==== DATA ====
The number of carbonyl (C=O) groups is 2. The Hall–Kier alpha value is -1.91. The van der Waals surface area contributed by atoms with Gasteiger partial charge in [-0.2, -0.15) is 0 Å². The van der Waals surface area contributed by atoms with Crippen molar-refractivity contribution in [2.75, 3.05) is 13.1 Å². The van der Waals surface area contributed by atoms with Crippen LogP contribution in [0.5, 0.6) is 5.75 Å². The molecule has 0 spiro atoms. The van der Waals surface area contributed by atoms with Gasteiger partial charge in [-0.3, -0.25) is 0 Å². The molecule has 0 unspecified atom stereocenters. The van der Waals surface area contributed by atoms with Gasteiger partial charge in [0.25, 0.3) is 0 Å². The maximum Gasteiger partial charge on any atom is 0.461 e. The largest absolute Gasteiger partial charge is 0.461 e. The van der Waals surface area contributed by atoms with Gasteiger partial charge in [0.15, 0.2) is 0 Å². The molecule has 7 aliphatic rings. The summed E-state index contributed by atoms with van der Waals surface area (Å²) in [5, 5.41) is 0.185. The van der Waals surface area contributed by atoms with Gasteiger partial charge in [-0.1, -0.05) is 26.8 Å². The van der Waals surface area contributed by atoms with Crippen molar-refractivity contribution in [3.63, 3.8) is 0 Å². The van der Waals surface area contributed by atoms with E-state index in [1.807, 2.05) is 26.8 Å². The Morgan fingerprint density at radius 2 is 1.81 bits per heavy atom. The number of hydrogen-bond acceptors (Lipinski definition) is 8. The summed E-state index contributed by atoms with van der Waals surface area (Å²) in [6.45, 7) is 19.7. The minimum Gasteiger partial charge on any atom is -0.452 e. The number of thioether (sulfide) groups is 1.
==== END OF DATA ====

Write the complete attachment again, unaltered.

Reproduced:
The number of carbonyl (C=O) groups is 2. The Hall–Kier alpha value is -1.91. The van der Waals surface area contributed by atoms with Gasteiger partial charge in [-0.2, -0.15) is 0 Å². The van der Waals surface area contributed by atoms with Crippen molar-refractivity contribution in [2.75, 3.05) is 13.1 Å². The van der Waals surface area contributed by atoms with Crippen LogP contribution in [0.5, 0.6) is 5.75 Å². The molecule has 0 spiro atoms. The van der Waals surface area contributed by atoms with Gasteiger partial charge in [-0.3, -0.25) is 0 Å². The molecule has 0 unspecified atom stereocenters. The van der Waals surface area contributed by atoms with Gasteiger partial charge in [0.25, 0.3) is 0 Å². The maximum Gasteiger partial charge on any atom is 0.461 e. The largest absolute Gasteiger partial charge is 0.461 e. The van der Waals surface area contributed by atoms with Gasteiger partial charge in [0.15, 0.2) is 0 Å². The molecule has 7 aliphatic rings. The summed E-state index contributed by atoms with van der Waals surface area (Å²) in [5, 5.41) is 0.185. The van der Waals surface area contributed by atoms with Gasteiger partial charge in [-0.1, -0.05) is 26.8 Å². The van der Waals surface area contributed by atoms with Crippen molar-refractivity contribution in [3.63, 3.8) is 0 Å². The van der Waals surface area contributed by atoms with E-state index in [1.807, 2.05) is 26.8 Å². The Morgan fingerprint density at radius 2 is 1.81 bits per heavy atom. The number of hydrogen-bond acceptors (Lipinski definition) is 8. The summed E-state index contributed by atoms with van der Waals surface area (Å²) in [6.45, 7) is 19.7. The minimum Gasteiger partial charge on any atom is -0.452 e. The number of thioether (sulfide) groups is 1.